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Speak Out: Repairing Older Rigs

A contributor states, "Recently found out that my 10-year-old (bought it new) Kenwood TS-940S is not supported by Kenwood Repair East or West! They can't repair it and said they don't" carry the parts" anymore. To me that's poor service! I have found third party repair centers for Kenwood radios that are "out of date." This is applies to the other makers as well; what should or can we do about keeping our older rigs running?"

60 opinions on this subject. Enter your opinion at the bottom of this page.
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WA9Z on 2010-04-21
It's not "poor service". It's sound economic advice from a progressive, leading edge technology manufacturer that manufactured a product that outlived its useful service life, yet remains celebrated by some strange romantic attachment.(I have that problem to a certain extent, but its with utilitarian objects or artistic impressions that I've conceived in my head and built with my hands) Hams have a civic duty to contribute to the advancement of technology, not be janitors worshiping obsolete inanimate
boxes. Heave-ho.

N8EKT on 2010-04-18
ANY radio can be repaired regardless of it's age.

Capacitors, resistors, transistors and diodes are still available in any value.

If just ONE part is no longer being manufactured for a radio, the factory can't
tell you they will repair the unit.

Electrolytic capacitors dry up in older rigs
and it is a very common fix for ANY electronic device.

W8AAZ on 2010-03-13
Depends if there is money to be made. How many of those radios are out there to be repaired economically by the company? I work on avionics going back to the 60s and we can get NOS parts with 60s date codes to fix them. But we are buying approved parts with traceability and the huge costs reflect this. Where else can you get NOS say, 2N158 transistors still in the original packaging? We encounter all kinds of odd failures you do not see on newer gear, like 1% metal resistors that change value drastically or become open, caps with high ESR that make weird things happen but can only be found with better test gear, and thermally intermittent transistors. Not to mention trimpots that read open over half their adjustment range, or behave erratically. Transformers that open at a certain temp. All are available for big bux. Not many hams would pay 1000$ to have their HF rigs repaired.

KG2V on 2010-03-07
One of the issues is that the parts mfgs just plain old don't make the parts anymore, and a LOT of that is due to RoHS complicance laws

Chip mfgs looked at their lines, and decided what was worth converting over to RoHS compliant mfg, and what was not

Back in the 1980s and 1990s, I worked for a small defense contractor. We were always getting "end of life" notices from parts mfgs, saying "place any 'end of life buys' by XX date" - basically they were saying "order all you think you'll ever need on or before that date, we'll make them, and then after that, you're on your own"

W6RMK on 2010-03-07
G4DYO commented:"

Eventually a friend of mine, a retired civil aviation telecomms engineer asked if he could look at it. After an hour with his gear he had it up and running<snip>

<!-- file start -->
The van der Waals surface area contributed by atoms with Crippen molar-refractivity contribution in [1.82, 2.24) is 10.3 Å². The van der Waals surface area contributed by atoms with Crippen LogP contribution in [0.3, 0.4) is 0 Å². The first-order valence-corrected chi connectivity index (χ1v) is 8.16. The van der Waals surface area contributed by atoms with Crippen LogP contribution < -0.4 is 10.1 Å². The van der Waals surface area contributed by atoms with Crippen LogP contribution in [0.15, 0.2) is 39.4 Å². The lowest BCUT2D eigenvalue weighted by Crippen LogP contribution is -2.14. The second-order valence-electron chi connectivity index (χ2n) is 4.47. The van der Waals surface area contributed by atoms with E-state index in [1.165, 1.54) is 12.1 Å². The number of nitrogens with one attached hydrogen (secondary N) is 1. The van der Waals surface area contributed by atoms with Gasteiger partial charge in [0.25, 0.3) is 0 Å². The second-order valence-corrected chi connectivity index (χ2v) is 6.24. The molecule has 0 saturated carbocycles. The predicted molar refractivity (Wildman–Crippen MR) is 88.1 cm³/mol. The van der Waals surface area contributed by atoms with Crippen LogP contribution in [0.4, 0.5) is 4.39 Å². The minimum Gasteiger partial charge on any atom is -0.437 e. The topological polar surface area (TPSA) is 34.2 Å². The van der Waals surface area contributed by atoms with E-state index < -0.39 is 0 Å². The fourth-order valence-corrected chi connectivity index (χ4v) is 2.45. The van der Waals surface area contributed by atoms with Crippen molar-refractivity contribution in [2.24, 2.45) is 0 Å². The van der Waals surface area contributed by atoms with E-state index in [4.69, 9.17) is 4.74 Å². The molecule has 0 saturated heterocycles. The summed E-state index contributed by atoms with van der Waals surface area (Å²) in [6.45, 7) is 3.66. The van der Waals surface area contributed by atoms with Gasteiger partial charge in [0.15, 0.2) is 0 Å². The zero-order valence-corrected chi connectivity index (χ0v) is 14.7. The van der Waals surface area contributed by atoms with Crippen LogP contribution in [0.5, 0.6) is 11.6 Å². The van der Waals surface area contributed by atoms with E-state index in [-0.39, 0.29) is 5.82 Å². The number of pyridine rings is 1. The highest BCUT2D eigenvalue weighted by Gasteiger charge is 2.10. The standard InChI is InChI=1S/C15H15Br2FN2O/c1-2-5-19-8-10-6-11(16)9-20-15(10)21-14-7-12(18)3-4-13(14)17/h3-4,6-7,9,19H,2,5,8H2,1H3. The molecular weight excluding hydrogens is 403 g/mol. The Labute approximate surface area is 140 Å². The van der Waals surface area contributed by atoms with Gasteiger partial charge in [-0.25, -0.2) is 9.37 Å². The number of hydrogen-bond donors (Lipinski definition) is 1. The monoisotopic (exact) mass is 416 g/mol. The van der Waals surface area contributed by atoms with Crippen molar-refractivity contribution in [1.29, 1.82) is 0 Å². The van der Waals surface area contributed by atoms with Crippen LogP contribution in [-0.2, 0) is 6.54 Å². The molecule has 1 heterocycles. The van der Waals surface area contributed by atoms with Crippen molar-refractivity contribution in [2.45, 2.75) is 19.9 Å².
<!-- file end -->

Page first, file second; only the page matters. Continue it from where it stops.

Unfortunately, many dealers won't take on such work because it could be time-consuming and too costly."

Exactly. and basically, you got lucky.

Consider if you expected a service center to do this: if you counted ALL the time to do this in a retail/commercial environment, it's probably more like 2 hours, and by the time the service center works in salary, benefits, equipment maintenance, carrying costs for the spare parts inventory, etc, you're probably looking at needing to charge $250.

Most hams would not be willing to pay that (especially if it could be twice that.. maybe it takes 4 hours of bench time to find the problem). This kind of thing has gotten very expensive to do, so many companies go to a strategy of "replace"

W8LGX on 2010-03-06
I recently had to replace the speaker in my Kenwood THF-6A, an HT thats still being sold today. The original speaker is discontinued (!), but there is a replacement that I found at a third party parts source, not Kenwood.

Compare that to Icom, where I bought repair parts directly from them for my IC-735 a couple of years ago, a rig thats been out of production for maybe 15 years. Not all Japanese manufacturers are alike.

G4DYO on 2010-03-06
Same in the UK. My TS930 packed up and everyone said it had to be that dreaded board with the dodgy plated-through holes and I should buy a PIEXX board to fix it.

Eventually a friend of mine, a retired civil aviation telecomms engineer asked if he could look at it. After an hour with his gear he had it up and running..... and the fault had nothing to do with the signal board!!

Unfortunately, many dealers won't take on such work because it could be time-consuming and too costly.

N6KD on 2010-03-05
Kenwood East or West are not very good repair facilities anyway. They are very expensive and very slow. Many independent repair people and organizations do a good job and repair the older radios quite easily. Kenwood just wants you to buy a new rig. A very small percentage of parts are obsolete even on my 1980s TS-950SD.

VE2ITZ on 2010-03-05
That is a real shame. Seems to me that this radio should have lasted longer. Considering the type of radio and its manufacturer. I suppose you must have paid quite a bit for this radio..

I suppose these are the times that companies began building disposable radios.

Nowadays seems to me electronics are so consumer disposable oriented.

AA5TB on 2010-03-04
Don't be afraid to open the lid and see what makes it tick and what makes you a ham.

No offense intended, I know times are changing (darn it).

Steve - AA5TB

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